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Thursday, May 27, 2010

The Power of Fun

My class erupted this week. We are learning about the Medieval times and we took a break from content and focussed on one particular siege weapon, the trebuchet. The class was broken down into 5 groups of 3-4 students with one assignment, build a trebuchet. We watched a short documentary by NOVA in class yesterday and today it was go time. I spent about $40 on materials yesterday at the dollar store and Home Depot. For two days the students are in a fierce competition to design and create a trebuchet that can throw the farthest with the best accuracy.

I absolutely love this project and so do my students (or at least 95% of them). We are one week away from finals week and I cannot think of a better time to ramp up the fun.

Projects like this make me ponder the power of fun. Everyone is engaged, everyone is participating, and everyone is learning. It's a $40 well spent (I still hope my department chair reimburses me).

Tuesday, February 2, 2010

The Power of Tutorials

Creating tutorials is starting to revolutionize the way I instruct my class. Teaching in a one-2-one environment allows for a lot of tech instruction. At the beginning of the year we go through the process in making french fries at McDonald's. Inevitably they forget to list all the steps and end up forgetting to take the french fries out of the plastic or they forget to start the timer. I call that "burning the fries". The point of the exercise is to drive home the fact that even a simple process like making french fries demands the workers follow a specific series of steps. It becomes a small joke when a student mess up a series of steps and cannot complete a task. I accuse them of "burning the fries". Then as a any teacher would, I gently walk the little angels through the steps again and again if needed.

Recently I have decided to create tutorials of the step by step instructions. This cuts down on the amount of class time needed to set up accounts or learn new programs. Since I am constantly reinventing projects using different programs, websites, etc... I am also constantly teaching and re-teaching the new methods. In the new system I make a quick tutorial and the students or fellow colleagues can access it at any time as many times as they need. It's exactly the same instructions that I would give them if they raised their hand and asked for help. Now I say, "watch the tutorial and if you still don't understand, watch it again."

The program that I can recommend is CamStudio. It is an open source program that can be found at


Friday, December 4, 2009

Classroom Instruction in One-2-One

Early on in my one-2-0ne teaching days I was excited about my students typing their notes and adding maps and writing and coloring on those maps and printing news articles and highlighting on those articles and...and...and. Most of my instruction was lecture based with a short activity at the end of class. I would pride myself on being an activity based teacher but that was not the reality. I would lecture for 30 minutes and then the students would surf the internet for 20 minutes (hopefully where I told them to go) and I just assumed this was the best way to get the information into my student's brains. After a year or two of this I decided to change. I view that time of one-2-one teaching as my 1.0 days.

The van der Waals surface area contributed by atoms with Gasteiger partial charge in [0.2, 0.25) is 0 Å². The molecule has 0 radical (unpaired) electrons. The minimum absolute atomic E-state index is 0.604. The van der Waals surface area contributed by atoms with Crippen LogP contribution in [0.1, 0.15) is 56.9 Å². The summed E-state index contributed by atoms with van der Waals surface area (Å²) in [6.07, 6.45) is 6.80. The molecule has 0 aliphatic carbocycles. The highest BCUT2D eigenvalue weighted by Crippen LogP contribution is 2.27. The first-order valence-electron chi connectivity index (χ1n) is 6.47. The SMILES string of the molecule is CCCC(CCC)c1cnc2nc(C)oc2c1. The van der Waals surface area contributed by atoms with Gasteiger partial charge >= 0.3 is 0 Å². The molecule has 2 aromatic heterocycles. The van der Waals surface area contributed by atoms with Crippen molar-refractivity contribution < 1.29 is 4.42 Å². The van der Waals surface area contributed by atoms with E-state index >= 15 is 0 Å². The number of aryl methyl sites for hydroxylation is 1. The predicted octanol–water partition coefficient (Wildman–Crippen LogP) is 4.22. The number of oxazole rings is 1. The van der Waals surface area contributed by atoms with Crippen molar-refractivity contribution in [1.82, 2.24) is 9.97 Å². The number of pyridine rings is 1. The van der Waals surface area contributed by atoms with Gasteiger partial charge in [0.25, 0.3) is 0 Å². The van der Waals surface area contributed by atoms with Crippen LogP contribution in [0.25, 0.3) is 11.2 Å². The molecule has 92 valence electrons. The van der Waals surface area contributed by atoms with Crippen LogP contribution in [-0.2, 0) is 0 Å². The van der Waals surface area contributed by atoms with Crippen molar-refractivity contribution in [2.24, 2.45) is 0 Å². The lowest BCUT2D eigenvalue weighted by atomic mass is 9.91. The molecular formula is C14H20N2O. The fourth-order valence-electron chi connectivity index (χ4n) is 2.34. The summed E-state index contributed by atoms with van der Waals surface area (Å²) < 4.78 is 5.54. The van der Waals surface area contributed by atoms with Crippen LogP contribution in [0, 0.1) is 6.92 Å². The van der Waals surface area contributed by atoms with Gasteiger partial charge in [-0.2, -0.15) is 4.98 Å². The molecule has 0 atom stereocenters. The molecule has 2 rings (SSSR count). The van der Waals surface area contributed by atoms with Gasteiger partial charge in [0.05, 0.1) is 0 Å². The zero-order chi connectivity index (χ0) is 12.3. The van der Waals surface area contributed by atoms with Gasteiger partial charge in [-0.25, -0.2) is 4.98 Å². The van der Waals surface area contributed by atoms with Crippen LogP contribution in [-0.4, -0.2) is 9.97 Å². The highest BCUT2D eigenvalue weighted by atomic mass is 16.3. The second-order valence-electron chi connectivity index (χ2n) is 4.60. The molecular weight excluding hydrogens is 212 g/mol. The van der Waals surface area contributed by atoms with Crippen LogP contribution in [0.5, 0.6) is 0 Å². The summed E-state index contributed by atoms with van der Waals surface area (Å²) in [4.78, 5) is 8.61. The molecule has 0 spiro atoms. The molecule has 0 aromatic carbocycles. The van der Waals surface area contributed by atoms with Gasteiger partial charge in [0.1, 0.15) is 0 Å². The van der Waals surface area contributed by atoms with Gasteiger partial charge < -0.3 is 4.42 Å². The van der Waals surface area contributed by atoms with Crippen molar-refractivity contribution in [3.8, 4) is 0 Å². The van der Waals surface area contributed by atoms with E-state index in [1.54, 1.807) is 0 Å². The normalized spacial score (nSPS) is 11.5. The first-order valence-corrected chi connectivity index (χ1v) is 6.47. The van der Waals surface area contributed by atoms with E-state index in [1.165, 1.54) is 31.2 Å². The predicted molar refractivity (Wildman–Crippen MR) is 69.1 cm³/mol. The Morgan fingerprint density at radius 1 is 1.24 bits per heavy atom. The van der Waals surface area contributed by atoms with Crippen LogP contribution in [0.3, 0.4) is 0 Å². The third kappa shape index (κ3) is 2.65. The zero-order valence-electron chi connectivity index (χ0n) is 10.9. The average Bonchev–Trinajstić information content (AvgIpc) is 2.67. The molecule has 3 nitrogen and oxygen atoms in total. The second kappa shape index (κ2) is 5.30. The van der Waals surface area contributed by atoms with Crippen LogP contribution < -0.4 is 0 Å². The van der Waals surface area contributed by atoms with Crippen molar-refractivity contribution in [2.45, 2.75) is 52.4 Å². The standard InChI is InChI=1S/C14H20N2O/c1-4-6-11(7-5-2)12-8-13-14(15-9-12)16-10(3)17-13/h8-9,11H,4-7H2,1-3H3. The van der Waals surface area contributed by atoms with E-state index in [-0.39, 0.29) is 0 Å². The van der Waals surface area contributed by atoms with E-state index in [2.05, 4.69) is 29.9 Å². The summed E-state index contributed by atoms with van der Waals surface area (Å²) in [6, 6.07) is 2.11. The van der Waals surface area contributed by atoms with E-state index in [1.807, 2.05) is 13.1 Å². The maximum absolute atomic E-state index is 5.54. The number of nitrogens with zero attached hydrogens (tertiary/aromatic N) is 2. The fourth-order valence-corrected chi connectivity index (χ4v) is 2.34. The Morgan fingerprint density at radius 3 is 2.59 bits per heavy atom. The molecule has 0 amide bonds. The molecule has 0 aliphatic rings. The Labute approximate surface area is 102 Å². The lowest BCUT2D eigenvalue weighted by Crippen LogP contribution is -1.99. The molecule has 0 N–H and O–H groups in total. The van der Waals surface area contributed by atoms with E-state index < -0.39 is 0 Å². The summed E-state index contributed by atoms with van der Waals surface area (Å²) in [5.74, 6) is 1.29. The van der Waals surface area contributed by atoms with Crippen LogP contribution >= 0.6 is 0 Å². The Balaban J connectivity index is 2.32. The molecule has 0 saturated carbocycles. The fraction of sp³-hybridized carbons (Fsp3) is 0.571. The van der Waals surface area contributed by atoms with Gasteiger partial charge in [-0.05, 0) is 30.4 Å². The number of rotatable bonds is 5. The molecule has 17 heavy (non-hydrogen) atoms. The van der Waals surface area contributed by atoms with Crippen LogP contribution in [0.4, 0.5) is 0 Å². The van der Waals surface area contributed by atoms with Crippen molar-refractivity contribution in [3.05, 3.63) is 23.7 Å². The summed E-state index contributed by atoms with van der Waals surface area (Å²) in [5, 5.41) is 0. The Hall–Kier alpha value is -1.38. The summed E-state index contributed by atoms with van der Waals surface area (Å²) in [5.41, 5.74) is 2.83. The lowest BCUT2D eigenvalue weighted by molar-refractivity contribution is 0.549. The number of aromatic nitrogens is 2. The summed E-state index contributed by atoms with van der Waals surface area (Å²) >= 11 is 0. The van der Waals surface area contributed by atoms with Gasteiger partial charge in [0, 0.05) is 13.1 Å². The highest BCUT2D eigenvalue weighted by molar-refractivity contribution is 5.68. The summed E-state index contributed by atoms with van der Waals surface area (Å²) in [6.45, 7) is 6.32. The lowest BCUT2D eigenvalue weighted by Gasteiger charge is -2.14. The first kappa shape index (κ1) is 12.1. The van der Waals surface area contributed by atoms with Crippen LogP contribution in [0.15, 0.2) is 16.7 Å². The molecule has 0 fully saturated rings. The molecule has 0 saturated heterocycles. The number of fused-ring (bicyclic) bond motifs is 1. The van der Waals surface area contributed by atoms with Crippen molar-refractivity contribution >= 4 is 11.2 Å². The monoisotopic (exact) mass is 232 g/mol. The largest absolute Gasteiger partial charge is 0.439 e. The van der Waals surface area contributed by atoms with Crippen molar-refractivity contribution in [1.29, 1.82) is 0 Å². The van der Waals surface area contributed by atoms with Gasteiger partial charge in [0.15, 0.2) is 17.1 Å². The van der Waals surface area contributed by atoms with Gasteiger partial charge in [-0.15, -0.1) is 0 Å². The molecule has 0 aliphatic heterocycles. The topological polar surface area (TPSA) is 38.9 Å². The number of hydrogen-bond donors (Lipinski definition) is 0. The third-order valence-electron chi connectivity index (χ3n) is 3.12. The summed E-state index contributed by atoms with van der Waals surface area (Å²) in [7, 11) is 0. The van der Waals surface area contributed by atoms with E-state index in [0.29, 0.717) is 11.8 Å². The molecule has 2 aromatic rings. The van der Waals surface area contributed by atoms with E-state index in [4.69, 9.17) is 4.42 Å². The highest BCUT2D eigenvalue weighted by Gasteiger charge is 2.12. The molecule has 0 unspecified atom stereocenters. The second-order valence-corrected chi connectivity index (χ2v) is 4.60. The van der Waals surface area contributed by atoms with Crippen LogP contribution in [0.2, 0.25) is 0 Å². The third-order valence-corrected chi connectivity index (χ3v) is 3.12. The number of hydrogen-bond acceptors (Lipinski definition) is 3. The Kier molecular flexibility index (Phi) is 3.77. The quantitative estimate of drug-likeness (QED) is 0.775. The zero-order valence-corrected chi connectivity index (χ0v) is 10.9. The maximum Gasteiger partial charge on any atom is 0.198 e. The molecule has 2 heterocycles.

I like to think that I have evolved since that time. I am still fighting my natural inclination to stand and spout. Some of our subjects lend themselves more to the lecture format (I teach Human Geography, Western Civ., and AP Government) which constantly provoke us to stand there and talk at our students. This cannot be the main form of instruction in the one-2-one. Lecture has its place at times but it must be complimented on a regular basis with an interactive activity.

As I get closer to becoming the 2.0 version that I wish to be I am constantly trying to find ways to engage my students without lecturing. The article linked below has been helpful in getting me to think beyond the lecture.

Friday, November 20, 2009

Open Source vs. Proprietary Software

I don't know many people who prefer to pay for things when they can get the same or better absolutely free. Microsoft has done an amazing job at making sure their software is distributed on almost every single computer that is made on the planet (even macs these days). When I tell people that I am using Ubuntu exclusively in my class they usually have no idea what I am talking about. When I use Moodle instead of Sharepoint I get an interesting reaction. When I use Firefox or some free website to facilitate discussion in my class, I am greeted with curiosity. Most do not even know how to think outside of the proprietary world. So why do I use mostly open source? Nine times out of ten, open source works better or simply good enough when compared to proprietary software. I cannot justify paying for something that only works slightly better or looks better.

When evaluating open source software I apply a two part test.

Part 1 = Functionality.

The functionality of the proprietary software must be better. Much better to justify some of the prices. A tie (or even a close call) in functionality goes to open source because it's free.

Part 2 = Cost. The functionality of the software must justify the cost. One example of this can be found in the Adobe products. While GIMP is good, Photoshop is great. I would pay for the Adobe Creative Suite over the open source options available.

Here is a must read if you have not already, The Top 50 Proprietary Programs that Drive You Crazy — and Their Open Source Alternatives.